: Many folks are rightfully impressed with J.D. Lassica’s experiment with what he calls “transparent journalism.” He put up all his interviews for a story on syndicated news feeds (see his links here). Dave Winer says:
Someday all reporters will do this. Hey maybe they’ll skip writing the polished piece, esp when the article isn’t appearing in print.
I look at J.D.’s voluminous interviews (oh, boy, did he do his homework) and I have a very different reaction: I thank God for reporters and writers who distill all this into a brief story that tells me what I need or want to know and little more. That is the value they add and I hope they never stop adding it.
When I started online news sites, lo, eight years ago, the reflex that came out of many print editors was: Gee, we can put up all the stuff we didn’t have room to print; at the end of every story we can have a line that says “for more, go online…”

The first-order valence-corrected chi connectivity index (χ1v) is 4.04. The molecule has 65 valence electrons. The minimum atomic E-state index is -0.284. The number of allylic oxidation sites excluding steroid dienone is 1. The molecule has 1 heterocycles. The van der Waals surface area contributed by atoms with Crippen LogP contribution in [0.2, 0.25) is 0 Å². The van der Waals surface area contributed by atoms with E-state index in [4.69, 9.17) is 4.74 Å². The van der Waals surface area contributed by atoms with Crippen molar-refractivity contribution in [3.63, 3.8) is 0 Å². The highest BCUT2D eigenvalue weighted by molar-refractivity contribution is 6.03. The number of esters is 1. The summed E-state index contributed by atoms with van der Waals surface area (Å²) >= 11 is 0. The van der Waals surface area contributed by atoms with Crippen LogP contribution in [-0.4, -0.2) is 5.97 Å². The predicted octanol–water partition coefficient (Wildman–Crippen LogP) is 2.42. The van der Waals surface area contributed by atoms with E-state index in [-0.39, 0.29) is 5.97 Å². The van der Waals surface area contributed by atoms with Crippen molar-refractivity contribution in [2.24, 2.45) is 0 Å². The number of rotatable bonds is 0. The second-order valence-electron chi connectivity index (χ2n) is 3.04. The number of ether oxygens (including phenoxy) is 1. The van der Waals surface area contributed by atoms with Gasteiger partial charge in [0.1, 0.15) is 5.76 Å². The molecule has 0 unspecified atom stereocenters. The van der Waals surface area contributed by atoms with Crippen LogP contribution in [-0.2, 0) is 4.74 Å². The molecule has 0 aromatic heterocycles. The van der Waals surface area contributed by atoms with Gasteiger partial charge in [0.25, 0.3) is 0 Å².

Well, that didn’t work for two reasons: First, and most important, if you’re doing your job as a reporter or editor, then you should have told most people most of what they want to know in the story you just published. If you didn’t, you did it wrong. I never finish every story in the paper and I leave informationally sated; I rarely read a whole story and remain hungry for more. The second reason this didn’t work is that it takes effort to put all that material online (and also worry about whether there’s anything libelous or wrong in it).
I’m fine with reporters who have the time putting up their interviews and notes for those who really want more. But I warn you: Those will be few — often too few to justify the effort.